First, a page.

Abu Dhabi Plans Single Mobile Platform For E-Govt Services By 2015

Currently around 30 public entities are offering their services on mobiles, a senior official confirmed.



Residents and tourists in Abu Dhabi will soon be able to access all mobile services offered by government entities on a single mobile platform.

That’s according to Rashed Lahej Al Mansoori, director general, Abu Dhabi Systems and Information Centre (ADSIC), the entity in charge of Abu Dhabi’s ICT agenda.

Speaking on the sidelines of the exhibition Gitex in Dubai, Mansoori said around 30 public entities in the capital currently offer mobile services to consumers. Up to 22 of them, including Abu Dhabi City Municipality, Department of Economic Development, the Tourism & Culture Authority and Health Authority – Abu Dhabi showcased a total of over 20 different applications and approximately 70 electronic services at the event.

“Our aim is to make all the services available on a single mobile platform by next year,” he told journalists on Monday.

However, he also confirmed that not all government bodies would create mobile applications. “The services are tailored for customers’ needs and some of the entities don’t have the services that can be made available on mobile,” he explained.

“Mobile is just one of the channels – we will still have counters and contact centers as well and people can choose whatever they find convenient. Our goal as the government is to ensure that all our services are available to the customer in the easiest and fastest manner.”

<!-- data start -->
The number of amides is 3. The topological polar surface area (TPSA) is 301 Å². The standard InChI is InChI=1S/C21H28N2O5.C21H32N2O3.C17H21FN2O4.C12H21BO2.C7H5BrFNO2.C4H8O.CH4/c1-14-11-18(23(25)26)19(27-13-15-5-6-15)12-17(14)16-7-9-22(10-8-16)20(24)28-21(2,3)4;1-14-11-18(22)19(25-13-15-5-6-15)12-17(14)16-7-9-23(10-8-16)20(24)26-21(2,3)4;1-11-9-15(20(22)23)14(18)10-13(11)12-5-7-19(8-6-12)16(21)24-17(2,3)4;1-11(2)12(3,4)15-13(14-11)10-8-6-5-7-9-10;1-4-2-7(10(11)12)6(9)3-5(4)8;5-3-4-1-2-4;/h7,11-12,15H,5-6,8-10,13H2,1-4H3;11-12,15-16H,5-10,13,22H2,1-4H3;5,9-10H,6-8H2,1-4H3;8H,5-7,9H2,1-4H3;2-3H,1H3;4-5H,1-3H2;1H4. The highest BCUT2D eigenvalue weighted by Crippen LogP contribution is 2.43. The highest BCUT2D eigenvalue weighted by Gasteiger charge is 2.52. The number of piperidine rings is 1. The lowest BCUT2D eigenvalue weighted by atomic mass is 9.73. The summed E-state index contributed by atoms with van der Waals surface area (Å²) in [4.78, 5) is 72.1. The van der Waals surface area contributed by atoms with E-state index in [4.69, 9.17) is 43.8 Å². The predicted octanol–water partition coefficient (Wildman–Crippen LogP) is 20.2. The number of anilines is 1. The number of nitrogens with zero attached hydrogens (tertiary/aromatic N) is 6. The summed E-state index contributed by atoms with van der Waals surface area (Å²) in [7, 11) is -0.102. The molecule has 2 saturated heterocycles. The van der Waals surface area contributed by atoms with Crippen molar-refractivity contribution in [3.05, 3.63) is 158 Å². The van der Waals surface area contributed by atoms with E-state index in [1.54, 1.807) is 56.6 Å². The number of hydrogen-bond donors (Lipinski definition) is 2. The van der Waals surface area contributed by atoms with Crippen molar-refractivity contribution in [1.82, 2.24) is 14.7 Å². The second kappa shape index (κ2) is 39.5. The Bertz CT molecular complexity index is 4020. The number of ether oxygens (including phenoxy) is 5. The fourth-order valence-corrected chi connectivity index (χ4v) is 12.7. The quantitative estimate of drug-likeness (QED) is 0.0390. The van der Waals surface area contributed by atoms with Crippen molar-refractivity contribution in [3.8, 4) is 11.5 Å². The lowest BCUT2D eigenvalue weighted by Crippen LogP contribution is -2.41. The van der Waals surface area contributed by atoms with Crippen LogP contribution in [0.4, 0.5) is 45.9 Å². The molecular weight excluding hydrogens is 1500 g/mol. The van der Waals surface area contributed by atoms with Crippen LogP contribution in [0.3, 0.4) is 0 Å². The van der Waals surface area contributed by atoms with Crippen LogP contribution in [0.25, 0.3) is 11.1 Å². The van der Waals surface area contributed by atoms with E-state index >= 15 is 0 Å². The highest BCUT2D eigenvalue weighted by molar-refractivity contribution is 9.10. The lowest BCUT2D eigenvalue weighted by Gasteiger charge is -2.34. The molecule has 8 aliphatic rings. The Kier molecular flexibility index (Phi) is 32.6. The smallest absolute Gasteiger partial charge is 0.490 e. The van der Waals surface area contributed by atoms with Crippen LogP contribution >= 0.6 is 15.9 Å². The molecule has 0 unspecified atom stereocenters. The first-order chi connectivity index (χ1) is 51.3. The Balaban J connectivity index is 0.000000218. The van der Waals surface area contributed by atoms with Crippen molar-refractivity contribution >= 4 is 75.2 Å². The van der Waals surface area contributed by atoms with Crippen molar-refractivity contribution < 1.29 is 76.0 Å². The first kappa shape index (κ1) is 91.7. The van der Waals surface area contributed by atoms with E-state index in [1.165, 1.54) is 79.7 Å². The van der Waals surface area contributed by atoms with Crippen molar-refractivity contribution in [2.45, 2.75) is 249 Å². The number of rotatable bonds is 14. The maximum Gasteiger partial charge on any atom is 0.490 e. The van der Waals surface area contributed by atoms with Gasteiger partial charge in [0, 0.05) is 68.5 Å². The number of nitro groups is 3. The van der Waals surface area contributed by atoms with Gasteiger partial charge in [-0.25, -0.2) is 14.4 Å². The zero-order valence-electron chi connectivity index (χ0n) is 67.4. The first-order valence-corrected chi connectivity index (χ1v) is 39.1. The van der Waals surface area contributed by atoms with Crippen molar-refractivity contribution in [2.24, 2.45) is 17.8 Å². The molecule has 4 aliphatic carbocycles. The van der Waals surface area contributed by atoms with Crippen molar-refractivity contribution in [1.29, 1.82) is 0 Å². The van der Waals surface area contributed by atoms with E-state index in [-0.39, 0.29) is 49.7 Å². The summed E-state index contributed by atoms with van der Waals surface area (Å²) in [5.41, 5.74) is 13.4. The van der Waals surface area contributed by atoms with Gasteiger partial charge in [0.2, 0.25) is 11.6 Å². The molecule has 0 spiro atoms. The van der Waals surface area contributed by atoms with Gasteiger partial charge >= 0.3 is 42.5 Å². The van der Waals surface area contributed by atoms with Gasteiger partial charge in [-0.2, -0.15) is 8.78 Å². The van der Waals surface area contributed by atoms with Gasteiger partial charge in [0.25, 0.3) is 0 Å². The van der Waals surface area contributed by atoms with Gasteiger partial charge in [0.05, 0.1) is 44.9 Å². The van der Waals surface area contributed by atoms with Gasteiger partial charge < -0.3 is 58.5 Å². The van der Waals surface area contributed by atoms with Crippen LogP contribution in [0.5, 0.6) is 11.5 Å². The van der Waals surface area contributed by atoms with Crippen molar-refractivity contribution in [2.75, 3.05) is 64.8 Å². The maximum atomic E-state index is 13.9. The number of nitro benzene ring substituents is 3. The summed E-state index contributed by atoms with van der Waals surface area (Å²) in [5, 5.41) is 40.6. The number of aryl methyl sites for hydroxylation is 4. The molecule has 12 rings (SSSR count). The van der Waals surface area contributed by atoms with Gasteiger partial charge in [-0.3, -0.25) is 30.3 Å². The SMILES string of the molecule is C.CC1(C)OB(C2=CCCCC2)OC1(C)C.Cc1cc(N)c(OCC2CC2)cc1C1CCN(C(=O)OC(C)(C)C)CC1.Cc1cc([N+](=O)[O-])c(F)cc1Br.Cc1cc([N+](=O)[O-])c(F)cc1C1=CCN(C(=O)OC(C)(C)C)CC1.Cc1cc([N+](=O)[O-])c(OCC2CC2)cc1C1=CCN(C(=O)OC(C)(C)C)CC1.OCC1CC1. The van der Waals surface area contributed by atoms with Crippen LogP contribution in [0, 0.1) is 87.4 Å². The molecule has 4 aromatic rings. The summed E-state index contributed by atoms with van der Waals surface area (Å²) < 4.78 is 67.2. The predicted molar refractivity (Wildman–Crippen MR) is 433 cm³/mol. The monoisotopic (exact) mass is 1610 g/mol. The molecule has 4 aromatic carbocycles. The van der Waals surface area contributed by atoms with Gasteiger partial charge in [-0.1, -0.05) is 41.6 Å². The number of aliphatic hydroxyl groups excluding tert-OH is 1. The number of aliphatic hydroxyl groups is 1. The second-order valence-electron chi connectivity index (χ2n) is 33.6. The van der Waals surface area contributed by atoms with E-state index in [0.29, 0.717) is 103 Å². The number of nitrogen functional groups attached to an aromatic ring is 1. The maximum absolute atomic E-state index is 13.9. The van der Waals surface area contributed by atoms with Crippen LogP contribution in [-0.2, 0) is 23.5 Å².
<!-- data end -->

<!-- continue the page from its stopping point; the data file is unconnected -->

Mansoori also confirmed that all of the public entities are keeping track of the usage of their apps.

ADSIC highlighted CityGuard – a free app launched to promote direct interaction between residents and the local government. People can report non-emergency cases relating to public safety, consumer protection, environmental issues, public works, transport and public services via a smartphone through the app.

Approximately 85,000 users have downloaded the app, around 15,000 cases were reported, with 13,500 solved to date, ADSIC said.

“We live in an era where people are no longer willing to wait or go through complicated processes to find information or solutions to their problems. They expect the government to provide immediate, convenient, hassle-free services – and with the present technology out there, this is actually feasible,” Mansoori said.